Tran Functions

There are several built-in source functions, which are based on and extend the source specifications in SPICE2. These generally produce time-dependent output for use in transient analysis. For brevity, these functions are referred to as ``tran functions''.

The tran functions are listed in the table below. If parameters other than source amplitudes are omitted, default values will be assumed. The tran functions, which require multiple space or comma separated arguments in a particular order, are:

expexponential specification texpexponential specification gaussgaussian noise specification tgaussgaussian noise specification interpinterpolation specification pulsepulse specification gpulsegaussian pulse specification pwlpiecewise-linear specification sffmsingle frequency fm specification amamplitude modulated specification sinsinusoidal specification tsinsinusoidal specification spulsesinusoidal pulse specification tablereference to a .tablespecification

The the `texp`, `tgauss`, and `tsin` are aliases to `exp`, `gauss`, and `sin` tran functions that avoid possible
ambiguity with math functions of the same name.

Unlike the math functions, the tran functions have variable-length argument lists. If arguments are omitted, default values are assumed.

The tran functions are most often used to specify voltage/current
source output, however in * WRspice* these can be used in general
expressions. The

Although the `sin` and `exp` functions are generally
distinguishable except for one unlikely case, with the additional
arguments to the `gauss` function for HSPICE compatibility in
* WRspice* release 3.0.0, the problem is more acute.

It may be necessary to edit legacy * WRspice* input files to avoid
this problem.

That being said, new intelligence has been added to differentiate between the two species. As in older releases, the argument count will in many cases resolve ambiguity.

First of all, to guarantee that the tran functions are used in an
expression, they can be called by the synonym names `tsin`, `texp`, and `tgauss`.

If `sin`, `exp`, or `gauss` use white-space delimiting in
the argument list, then they will be called as tran functions. The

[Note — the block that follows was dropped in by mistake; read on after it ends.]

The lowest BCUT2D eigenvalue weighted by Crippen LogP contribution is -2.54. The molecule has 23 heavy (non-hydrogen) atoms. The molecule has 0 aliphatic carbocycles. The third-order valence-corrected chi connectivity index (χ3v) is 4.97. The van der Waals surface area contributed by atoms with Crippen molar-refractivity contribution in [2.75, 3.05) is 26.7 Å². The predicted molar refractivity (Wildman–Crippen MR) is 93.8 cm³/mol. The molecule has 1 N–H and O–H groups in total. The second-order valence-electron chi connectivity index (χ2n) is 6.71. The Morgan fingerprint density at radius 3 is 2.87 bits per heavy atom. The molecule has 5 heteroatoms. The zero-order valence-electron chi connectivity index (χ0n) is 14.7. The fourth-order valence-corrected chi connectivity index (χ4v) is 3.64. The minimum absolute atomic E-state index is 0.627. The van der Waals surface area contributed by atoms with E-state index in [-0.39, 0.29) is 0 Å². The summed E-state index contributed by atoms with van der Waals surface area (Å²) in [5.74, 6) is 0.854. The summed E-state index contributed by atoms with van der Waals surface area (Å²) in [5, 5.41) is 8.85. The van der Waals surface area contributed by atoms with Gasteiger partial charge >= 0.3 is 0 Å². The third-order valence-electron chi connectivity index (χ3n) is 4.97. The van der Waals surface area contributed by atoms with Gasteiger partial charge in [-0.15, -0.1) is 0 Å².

math functions always use commas to separate arguments. Commas are
also legal argument separators in tran functions, but (perhaps) are
not as frequently used. If comma argument separators are used, the
math functions are assumed.

Note that almost all math functions (whith the exception of `gauss` and a few others) take a single complex vector argument. It is
possible to give these functions multiple comma-separated
``arguments'', but in evaluation these are collapsed by evaluation of
the comma operator:

So,a,b = (a + j*b)

In earlier * WRspice* releases,

sin(a,b)comma delimiter implies mathsin(a b)space delimiter implies tran

If ambiguity occurs in a function specification for a voltage or current source, the tran function is favored if the specification is ambiguous.

The tran functions implicitly use time as an independent variable, and
generally return 0 in dc analysis. Exceptions are the `pwl` and
`interp` forms, which implicitly use the value of ```x`''
which is context-specific. In dependent sources, this is the
controlling value of the source rather than time. The `table`
function takes its input directly from the second argument.

The tran functions can also be used in regular vector expressions. They generate a vector corresponding to the current scale, which must exist, be real, and monotonically increasing. The length of the returned vector is equal to the length of the scale.

For example:

(do a tran analysis to establish a reasonable scale)The construct can be used like any other token in a regular vector expression.let a = pulse(0 1 10n 10n 10n 20n)plot a(plots a pulse waveform)

The tran functions (other than `table` and `interp`) take
constant expressions as arguments. The argument list consists of
comma or space separated expressions. Arguments are parsed as
follows:

- The outer parentheses, if these exist, are stripped from the list.
can recognize most instances where parentheses are not included, since these are optional in standard SPICE syntax for the tran functions.*WRspice* - Commas that are not enclosed in parentheses or square brackets are converted to spaces.
- Minus signs (`
`-`') that are not enclosed in parentheses or square brackets, and are not followed by white space, and are preceded by white space, are assumed to be the start of a new token (argument). An expression termination character (semicolon) is added to the end of the previous argument. - The string is parsed into individual expression units, which are the arguments. The separation is determined by context.

There is no provision for a unary ``+`', thus, `func(a, +b)` is
taken as `func(a+b)`. Parenthesis can be added to enforce
precedence. The minus sign handling implies that `func(a, -b)` and
`func(a -b)` are taken as `func((a), (-b))`, whereas
`f(a-b), f(a- b), f(a - b)`, etc are taken as `func((a)-(b))`.

In addition to the built-in functions, expressions used in sources can
include user defined functions, which must have been defined
previously with the **define** command. These may be useful for
encapsulating the tran functions.

- Example:
`define mypulse(delay, width) pulse(0 1 delay 1n 1n width)`

...

v1 1 0 mypulse(5n, 10n)

Recall that a line in the deck starting with ```*@`" will be
executed before the deck is parsed.

title line

*@define mypulse(delay, width) pulse(0 1 delay 1n 1n width)

v1 1 0 mypulse(5n, 10n)

r1 1 0 100

.end

The following paragraphs describe the tran functions in detail.

- Exponential
- Gaussian Random
- Interpolation
- Pulse
- Pattern Generation
- Gaussian Pulse
- Piecewise Linear
- Single-Frequency FM
- Amplitude Modulation
- Sinusoidal
- Sinusoidal Pulse
- Table Reference